Families say inquiry into deaths of mental health patients in Essex doesn’t go far enough

By Rachel Lucas, specialist producer

An independent inquiry to find the “truth” into what happened to mental health patients who died at an Essex hospital has been announced, but families say it does not go far enough.

The inquiry will examine events at the NHS-run Linden Centre over a 20-year period from 2000 to 2020.

Mental health minister Nadine Dorries announced the move at the end of a parliamentary debate for a statutory public inquiry into the death of Matthew Leahy and others under the care of Essex mental health services.

Speaking after the debate, Matthew’s mother Melanie told Sky News she was “shocked” by the decision to only announce an independent inquiry and would “not engage with anything less” than a statutory public inquiry.

Ms Leahy, and other campaigners had argued that a statutory public inquiry was the only way to ensure “justice” as it would be able to compel witnesses to give evidence under oath.

Matthew was 20 years old when he was found dead at the Linden Centre in 2012. His inquest heard that there were a “multiple failings and missed opportunities” leading up to his death.

Ms Leahy said: “Ms Dorries was unable to give any real reason for wanting a general inquiry rather than a statutory inquiry.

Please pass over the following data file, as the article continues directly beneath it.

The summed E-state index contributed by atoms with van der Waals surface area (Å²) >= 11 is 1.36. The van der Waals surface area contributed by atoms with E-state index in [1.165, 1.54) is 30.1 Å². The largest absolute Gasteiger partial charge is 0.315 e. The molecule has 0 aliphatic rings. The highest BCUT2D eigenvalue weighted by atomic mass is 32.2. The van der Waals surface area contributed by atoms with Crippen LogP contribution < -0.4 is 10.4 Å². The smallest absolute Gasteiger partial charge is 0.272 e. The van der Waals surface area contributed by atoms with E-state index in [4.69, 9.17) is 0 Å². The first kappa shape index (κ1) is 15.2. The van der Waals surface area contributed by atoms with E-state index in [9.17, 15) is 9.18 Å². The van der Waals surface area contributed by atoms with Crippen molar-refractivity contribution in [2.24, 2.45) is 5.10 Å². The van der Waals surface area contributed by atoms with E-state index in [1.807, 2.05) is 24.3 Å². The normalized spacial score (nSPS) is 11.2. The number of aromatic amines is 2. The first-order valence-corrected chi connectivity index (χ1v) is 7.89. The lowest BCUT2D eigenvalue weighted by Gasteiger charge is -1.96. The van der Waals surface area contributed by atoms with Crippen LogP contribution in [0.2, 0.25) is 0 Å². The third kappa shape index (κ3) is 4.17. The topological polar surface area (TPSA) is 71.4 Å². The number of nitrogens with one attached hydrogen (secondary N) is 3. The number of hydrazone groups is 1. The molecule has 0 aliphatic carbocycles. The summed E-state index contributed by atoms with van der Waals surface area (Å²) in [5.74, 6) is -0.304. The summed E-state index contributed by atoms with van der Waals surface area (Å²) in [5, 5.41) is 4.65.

“I have worked for eight years to get here – I don’t want a rushed, botched job.

“If Ms Dorries genuinely wants truth, accountability and justice for our loved ones, she must commission a statutory inquiry.”

At the debate, Nadine Dorries defended her decision and said it was important for the inquiry to get to the “truth” and to “ensure all tragic events are given attention”.

She added: “I’ve chosen the route of an independent inquiry, rather than a public statutory inquiry, so that we can move quickly.

“It will be able to call witnesses and undertake a close examination of what actually happened to patients who died at the trust to inform its findings.”

Thanking Ms Leahy on her years of campaigning, the minster for mental health said: “This is a way to discover what happened at the Linden Centre.

“What culture developed, what practices were in place and what happened to those young boys who died in there.”

The Linden Centre was run by North Essex Partnership NHS Trust until 2017 when the trust merged with another to form the Essex Partnership University NHS Foundation Trust.

In November, the trust pleaded guilty to health and safety failings following the deaths of 11 patients between 2004 and 2015.

Monday’s debate took place after Ms Leahy’s online petition reached over 100,000 signatures. She has since been contacted by 55 families who have raised concerns over care by mental health services in Essex.

The minister said the inquiry could take more than 18 months to conclude and hoped to appoint a chair by Christmas.

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